Google’s Freshness, or “fresher results”, update – as the name suggests – was a significant ranking algorithm change, building on the Caffeine update, which rolled out in June 2010.
When Google announced an algorithm change on November 3, 2011, impacting ~35 percent of total searches (6-10 percent of search results to a noticeable degree), focusing on providing the user with ‘fresher, more recent search results‘, the SEO industry and content marketers alike stood up and took notice.
Where Does the Name Come From?
The freshness or ‘fresher results’ name for this algorithm update is directly taken from the official Google Inside Search blog announcement.
Why Was the Freshness Update Launched?
It is predicted that more data will be created in 2017 than the previous 5,000 years of humanity, a trend which has been ongoing for a few years now, and one driving Google to act to cater for this availability and demand for up to date, fresh, new content.
When you combine this data and content growth, with the levels of new and unique queries Google handles, you begin to establish justification for identifying, handling, prioritizing and ranking fresh content within the Google search index.
According to a 2012 ReadWrite article, 16 to 20 percent of queries that get asked every day have never been asked before.
A key intention of this update is to provide greater emphasis on the importance of recentness of content specifically tied to areas like latest news, events, politics, celebrities, trends and more, specifically where the user is expected to want to know the most current information.
Someone searching for “Taylor Swift boyfriend” will likely want to know the current person she is dating, therefore content time/date stamped yesterday, with lots of social shares, engagement, and backlinks over the past few hours, will likely displace prior ranking content which has not been updated, or providing the same activity freshness signals.
Here are the results for this query as at the time of writing this article.
Who Was Impacted by Freshness Algorithm?
At a noticeable level, between 6 to 10 percent of search queries were impacted by the Freshness algorithm, but some degree of change was applied to a collective third (35 percent) of all searches.
One of the interesting aspects of the Freshness Algorithm update was the fact that many more sites appeared to have gained from the update, as opposed to having seen lost rankings or visibility from them. This is quite uncommon with most changes to the Google algorithm.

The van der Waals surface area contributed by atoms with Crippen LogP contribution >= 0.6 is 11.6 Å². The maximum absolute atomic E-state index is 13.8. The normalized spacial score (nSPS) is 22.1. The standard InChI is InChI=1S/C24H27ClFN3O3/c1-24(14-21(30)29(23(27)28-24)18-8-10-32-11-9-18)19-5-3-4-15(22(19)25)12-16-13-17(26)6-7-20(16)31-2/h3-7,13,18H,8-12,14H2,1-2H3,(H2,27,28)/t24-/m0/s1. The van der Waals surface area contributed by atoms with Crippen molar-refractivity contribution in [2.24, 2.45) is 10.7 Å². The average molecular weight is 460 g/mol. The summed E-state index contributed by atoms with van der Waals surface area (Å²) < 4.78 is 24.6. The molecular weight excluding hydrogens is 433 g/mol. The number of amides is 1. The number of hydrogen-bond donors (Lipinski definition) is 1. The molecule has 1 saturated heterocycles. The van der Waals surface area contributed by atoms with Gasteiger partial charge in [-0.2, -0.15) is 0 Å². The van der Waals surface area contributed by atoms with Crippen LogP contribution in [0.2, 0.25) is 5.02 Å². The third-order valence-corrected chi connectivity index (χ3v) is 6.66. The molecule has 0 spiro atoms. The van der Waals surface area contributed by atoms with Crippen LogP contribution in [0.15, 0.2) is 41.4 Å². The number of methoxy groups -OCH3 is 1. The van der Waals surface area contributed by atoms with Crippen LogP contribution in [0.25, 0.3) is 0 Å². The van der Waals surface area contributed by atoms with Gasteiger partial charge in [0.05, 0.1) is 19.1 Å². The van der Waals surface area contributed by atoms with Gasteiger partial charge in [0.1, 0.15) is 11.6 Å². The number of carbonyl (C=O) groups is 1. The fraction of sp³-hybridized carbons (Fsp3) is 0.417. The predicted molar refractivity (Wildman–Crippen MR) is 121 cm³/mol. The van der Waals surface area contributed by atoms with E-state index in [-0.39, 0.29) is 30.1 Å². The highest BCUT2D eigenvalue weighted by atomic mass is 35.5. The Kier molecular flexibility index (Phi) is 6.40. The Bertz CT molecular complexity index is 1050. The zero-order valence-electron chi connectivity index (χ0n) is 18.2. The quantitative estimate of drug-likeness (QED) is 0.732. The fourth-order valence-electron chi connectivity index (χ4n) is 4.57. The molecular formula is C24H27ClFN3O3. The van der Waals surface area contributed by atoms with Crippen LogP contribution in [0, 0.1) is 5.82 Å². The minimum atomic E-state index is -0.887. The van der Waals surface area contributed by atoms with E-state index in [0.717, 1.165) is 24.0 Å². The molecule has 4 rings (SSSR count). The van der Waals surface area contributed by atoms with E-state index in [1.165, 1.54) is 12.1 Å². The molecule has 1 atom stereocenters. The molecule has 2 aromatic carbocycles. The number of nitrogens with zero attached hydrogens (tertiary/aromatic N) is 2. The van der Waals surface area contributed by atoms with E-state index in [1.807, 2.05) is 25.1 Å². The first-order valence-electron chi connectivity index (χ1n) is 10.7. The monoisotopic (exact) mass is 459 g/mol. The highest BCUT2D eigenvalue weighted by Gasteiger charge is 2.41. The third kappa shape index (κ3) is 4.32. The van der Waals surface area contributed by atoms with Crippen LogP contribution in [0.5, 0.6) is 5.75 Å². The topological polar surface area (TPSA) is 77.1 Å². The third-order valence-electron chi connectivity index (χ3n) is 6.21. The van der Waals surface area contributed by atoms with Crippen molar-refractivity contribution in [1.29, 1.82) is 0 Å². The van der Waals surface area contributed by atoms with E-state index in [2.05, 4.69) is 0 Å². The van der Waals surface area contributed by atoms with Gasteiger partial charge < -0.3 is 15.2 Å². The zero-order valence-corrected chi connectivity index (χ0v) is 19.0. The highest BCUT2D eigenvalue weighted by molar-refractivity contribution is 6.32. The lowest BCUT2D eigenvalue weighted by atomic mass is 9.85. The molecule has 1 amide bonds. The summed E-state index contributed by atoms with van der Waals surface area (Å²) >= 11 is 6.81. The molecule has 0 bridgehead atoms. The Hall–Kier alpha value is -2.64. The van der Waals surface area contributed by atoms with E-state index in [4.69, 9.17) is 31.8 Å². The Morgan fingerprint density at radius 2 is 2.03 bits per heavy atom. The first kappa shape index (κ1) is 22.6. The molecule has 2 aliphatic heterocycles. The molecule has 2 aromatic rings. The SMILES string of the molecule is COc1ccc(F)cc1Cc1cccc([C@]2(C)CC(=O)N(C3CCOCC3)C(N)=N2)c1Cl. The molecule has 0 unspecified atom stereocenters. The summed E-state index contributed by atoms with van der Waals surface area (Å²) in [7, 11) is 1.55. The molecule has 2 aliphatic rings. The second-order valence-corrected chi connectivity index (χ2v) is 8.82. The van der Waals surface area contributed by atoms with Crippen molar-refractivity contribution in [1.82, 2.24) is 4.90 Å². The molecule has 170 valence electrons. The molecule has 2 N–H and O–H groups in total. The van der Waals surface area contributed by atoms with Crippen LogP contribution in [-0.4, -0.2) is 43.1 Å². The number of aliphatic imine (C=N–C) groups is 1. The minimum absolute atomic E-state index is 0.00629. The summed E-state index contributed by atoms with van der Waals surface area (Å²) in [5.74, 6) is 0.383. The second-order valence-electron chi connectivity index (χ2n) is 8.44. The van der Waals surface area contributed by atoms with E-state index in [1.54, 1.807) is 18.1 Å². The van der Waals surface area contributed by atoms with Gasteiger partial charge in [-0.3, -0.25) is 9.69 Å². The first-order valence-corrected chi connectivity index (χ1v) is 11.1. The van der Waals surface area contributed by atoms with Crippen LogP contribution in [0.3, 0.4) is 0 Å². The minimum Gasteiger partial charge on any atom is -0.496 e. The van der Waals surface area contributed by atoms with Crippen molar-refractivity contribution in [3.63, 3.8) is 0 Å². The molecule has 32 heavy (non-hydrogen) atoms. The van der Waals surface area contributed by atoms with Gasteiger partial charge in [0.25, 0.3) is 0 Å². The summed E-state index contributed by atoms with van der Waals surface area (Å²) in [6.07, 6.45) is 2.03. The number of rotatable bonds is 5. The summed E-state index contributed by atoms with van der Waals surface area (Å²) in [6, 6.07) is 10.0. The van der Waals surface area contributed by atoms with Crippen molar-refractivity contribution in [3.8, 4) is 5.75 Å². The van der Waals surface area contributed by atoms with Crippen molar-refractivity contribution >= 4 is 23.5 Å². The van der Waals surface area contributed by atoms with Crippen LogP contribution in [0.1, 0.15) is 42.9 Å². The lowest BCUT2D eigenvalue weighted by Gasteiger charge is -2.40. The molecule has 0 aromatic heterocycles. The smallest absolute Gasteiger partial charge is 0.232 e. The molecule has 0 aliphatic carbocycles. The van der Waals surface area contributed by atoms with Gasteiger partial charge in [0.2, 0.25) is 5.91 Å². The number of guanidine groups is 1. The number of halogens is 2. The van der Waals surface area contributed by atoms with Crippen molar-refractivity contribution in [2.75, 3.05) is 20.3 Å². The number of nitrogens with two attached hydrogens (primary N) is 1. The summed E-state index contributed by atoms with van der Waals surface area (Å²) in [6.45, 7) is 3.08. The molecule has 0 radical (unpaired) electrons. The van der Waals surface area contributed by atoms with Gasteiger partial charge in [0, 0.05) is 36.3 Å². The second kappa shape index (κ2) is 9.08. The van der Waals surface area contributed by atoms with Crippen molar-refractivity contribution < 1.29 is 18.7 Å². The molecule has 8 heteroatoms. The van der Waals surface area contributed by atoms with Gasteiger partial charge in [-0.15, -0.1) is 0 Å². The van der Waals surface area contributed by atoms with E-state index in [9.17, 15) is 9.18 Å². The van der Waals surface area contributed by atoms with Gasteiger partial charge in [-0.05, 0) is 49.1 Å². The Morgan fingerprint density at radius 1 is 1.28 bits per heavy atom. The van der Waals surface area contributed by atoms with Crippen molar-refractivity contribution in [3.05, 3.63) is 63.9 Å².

Looking specifically at the identified “winners” from the update, according to Searchmetrics:
Google prefers sites like news sites, broadcast sites, video portals and a lot Brand sites. This is also a type of sites which have regularly fresh content and a big brand with higher CTRs.
Industry Reaction to the Freshness Update
Due to the nature of the update being an overarching positive change; one rewarding content creators, fresh/relevant/latest news providers, and many bigger brands investing in content, the initial reaction was tied towards analysis of the change and the logical nature of the update.
The analysis of the change was associated with the expected “big” impact from the Google announcement of 35 percent of search results being affected, and the actual disproportionately small amount of negative impact being reported.
The Solution/Recovery Process
The Freshness update is one of my favorite Google algorithms as it makes perfect sense, and was impactful for changing SERPs for the better, in a logical, easy to understand, and practical way.
If you’re covering a topic area and the information you have is out of date, time-sensitive, hasn’t been refreshed or updated in some time, or is simply being surpassed by more engaging, fresh and new competing content, it is likely that you need to give that content/topic some more attention, both on page and off page.
An important part of the freshness update is that it is not just about refreshing content, but also tied to the frequency of content related to the topic.
For example; the expected frequency of content prominently ranking during a political campaign spanning weeks, would reflect the latest campaign changes rather than static (even day old) content, with since surpassed relevancy, accuracy, and associated user engagement and social sharing signals.
This update was building on Google’s established “query deserves freshness” (QDF) methodology:
THE QDF solution revolves around determining whether a topic is “hot.” If news sites or blog posts are actively writing about a topic, the model figures that it is one for which users are more likely to want current information. The model also examines Google’s own stream of billions of search queries, which Mr. Singhal believes is an even better monitor of global enthusiasm about a particular subject.